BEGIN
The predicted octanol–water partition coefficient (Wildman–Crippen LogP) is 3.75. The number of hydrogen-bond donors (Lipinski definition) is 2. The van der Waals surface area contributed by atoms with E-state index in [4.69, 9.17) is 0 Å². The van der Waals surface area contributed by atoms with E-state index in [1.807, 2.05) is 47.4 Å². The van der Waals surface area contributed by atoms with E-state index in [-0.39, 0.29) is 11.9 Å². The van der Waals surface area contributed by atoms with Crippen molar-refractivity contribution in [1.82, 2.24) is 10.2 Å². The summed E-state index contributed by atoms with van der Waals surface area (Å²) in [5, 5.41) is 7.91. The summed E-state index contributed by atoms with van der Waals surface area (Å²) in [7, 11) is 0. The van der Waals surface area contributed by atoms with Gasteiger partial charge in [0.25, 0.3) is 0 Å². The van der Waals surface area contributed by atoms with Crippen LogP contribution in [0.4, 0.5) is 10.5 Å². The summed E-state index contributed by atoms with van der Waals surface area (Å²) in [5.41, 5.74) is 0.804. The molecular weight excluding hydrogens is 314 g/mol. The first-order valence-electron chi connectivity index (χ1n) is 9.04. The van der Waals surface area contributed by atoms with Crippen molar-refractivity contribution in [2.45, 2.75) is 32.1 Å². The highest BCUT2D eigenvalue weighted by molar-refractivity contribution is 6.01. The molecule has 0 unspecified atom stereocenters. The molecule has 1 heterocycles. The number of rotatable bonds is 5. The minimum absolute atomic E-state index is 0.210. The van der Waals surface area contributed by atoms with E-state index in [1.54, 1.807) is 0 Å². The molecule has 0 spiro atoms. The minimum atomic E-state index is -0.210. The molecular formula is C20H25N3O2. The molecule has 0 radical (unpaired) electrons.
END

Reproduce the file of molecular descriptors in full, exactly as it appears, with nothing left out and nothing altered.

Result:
The predicted octanol–water partition coefficient (Wildman–Crippen LogP) is 3.75. The number of hydrogen-bond donors (Lipinski definition) is 2. The van der Waals surface area contributed by atoms with E-state index in [4.69, 9.17) is 0 Å². The van der Waals surface area contributed by atoms with E-state index in [1.807, 2.05) is 47.4 Å². The van der Waals surface area contributed by atoms with E-state index in [-0.39, 0.29) is 11.9 Å². The van der Waals surface area contributed by atoms with Crippen molar-refractivity contribution in [1.82, 2.24) is 10.2 Å². The summed E-state index contributed by atoms with van der Waals surface area (Å²) in [5, 5.41) is 7.91. The summed E-state index contributed by atoms with van der Waals surface area (Å²) in [7, 11) is 0. The van der Waals surface area contributed by atoms with Gasteiger partial charge in [0.25, 0.3) is 0 Å². The van der Waals surface area contributed by atoms with Crippen LogP contribution in [0.4, 0.5) is 10.5 Å². The summed E-state index contributed by atoms with van der Waals surface area (Å²) in [5.41, 5.74) is 0.804. The molecular weight excluding hydrogens is 314 g/mol. The first-order valence-electron chi connectivity index (χ1n) is 9.04. The van der Waals surface area contributed by atoms with Crippen molar-refractivity contribution in [2.45, 2.75) is 32.1 Å². The highest BCUT2D eigenvalue weighted by molar-refractivity contribution is 6.01. The molecule has 0 unspecified atom stereocenters. The molecule has 1 heterocycles. The number of rotatable bonds is 5. The minimum absolute atomic E-state index is 0.210. The van der Waals surface area contributed by atoms with E-state index in [1.54, 1.807) is 0 Å². The molecule has 0 spiro atoms. The minimum atomic E-state index is -0.210. The molecular formula is C20H25N3O2. The molecule has 0 radical (unpaired) electrons.